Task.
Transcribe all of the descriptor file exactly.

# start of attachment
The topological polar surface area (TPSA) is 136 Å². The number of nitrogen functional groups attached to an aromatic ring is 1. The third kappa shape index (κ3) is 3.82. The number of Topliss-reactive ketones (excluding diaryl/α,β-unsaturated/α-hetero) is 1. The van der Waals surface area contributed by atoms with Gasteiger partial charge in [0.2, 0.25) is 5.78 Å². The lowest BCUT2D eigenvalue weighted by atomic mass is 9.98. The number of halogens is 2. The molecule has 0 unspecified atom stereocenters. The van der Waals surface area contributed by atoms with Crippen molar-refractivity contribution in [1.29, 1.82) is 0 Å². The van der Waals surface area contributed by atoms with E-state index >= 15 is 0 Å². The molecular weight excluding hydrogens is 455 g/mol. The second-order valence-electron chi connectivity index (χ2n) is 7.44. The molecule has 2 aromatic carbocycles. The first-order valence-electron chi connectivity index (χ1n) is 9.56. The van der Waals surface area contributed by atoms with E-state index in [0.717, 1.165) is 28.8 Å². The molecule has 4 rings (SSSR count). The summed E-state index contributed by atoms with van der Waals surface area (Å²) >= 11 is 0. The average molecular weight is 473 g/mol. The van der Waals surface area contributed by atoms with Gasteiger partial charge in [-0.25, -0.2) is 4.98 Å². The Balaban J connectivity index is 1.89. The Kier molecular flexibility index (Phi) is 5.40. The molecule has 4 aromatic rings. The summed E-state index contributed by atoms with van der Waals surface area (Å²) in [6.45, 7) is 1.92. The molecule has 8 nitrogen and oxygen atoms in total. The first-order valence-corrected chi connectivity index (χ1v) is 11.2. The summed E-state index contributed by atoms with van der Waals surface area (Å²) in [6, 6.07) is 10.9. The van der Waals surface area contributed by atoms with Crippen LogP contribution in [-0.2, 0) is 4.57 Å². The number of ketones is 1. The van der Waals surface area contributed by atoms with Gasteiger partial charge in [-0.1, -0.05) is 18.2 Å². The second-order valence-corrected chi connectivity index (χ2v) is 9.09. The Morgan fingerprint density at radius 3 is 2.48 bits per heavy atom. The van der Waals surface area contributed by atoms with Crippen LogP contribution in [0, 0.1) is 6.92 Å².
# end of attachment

The topological polar surface area (TPSA) is 136 Å². The number of nitrogen functional groups attached to an aromatic ring is 1. The third kappa shape index (κ3) is 3.82. The number of Topliss-reactive ketones (excluding diaryl/α,β-unsaturated/α-hetero) is 1. The van der Waals surface area contributed by atoms with Gasteiger partial charge in [0.2, 0.25) is 5.78 Å². The lowest BCUT2D eigenvalue weighted by atomic mass is 9.98. The number of halogens is 2. The molecule has 0 unspecified atom stereocenters. The van der Waals surface area contributed by atoms with Crippen molar-refractivity contribution in [1.29, 1.82) is 0 Å². The van der Waals surface area contributed by atoms with E-state index >= 15 is 0 Å². The molecular weight excluding hydrogens is 455 g/mol. The second-order valence-electron chi connectivity index (χ2n) is 7.44. The molecule has 2 aromatic carbocycles. The first-order valence-electron chi connectivity index (χ1n) is 9.56. The van der Waals surface area contributed by atoms with E-state index in [0.717, 1.165) is 28.8 Å². The molecule has 4 rings (SSSR count). The summed E-state index contributed by atoms with van der Waals surface area (Å²) >= 11 is 0. The average molecular weight is 473 g/mol. The van der Waals surface area contributed by atoms with Gasteiger partial charge in [-0.25, -0.2) is 4.98 Å². The Balaban J connectivity index is 1.89. The Kier molecular flexibility index (Phi) is 5.40. The molecule has 4 aromatic rings. The summed E-state index contributed by atoms with van der Waals surface area (Å²) in [6.45, 7) is 1.92. The molecule has 8 nitrogen and oxygen atoms in total. The first-order valence-corrected chi connectivity index (χ1v) is 11.2. The summed E-state index contributed by atoms with van der Waals surface area (Å²) in [6, 6.07) is 10.9. The van der Waals surface area contributed by atoms with Crippen LogP contribution in [-0.2, 0) is 4.57 Å². The number of ketones is 1. The van der Waals surface area contributed by atoms with Gasteiger partial charge in [-0.1, -0.05) is 18.2 Å². The second-order valence-corrected chi connectivity index (χ2v) is 9.09. The Morgan fingerprint density at radius 3 is 2.48 bits per heavy atom. The van der Waals surface area contributed by atoms with Crippen LogP contribution in [0, 0.1) is 6.92 Å².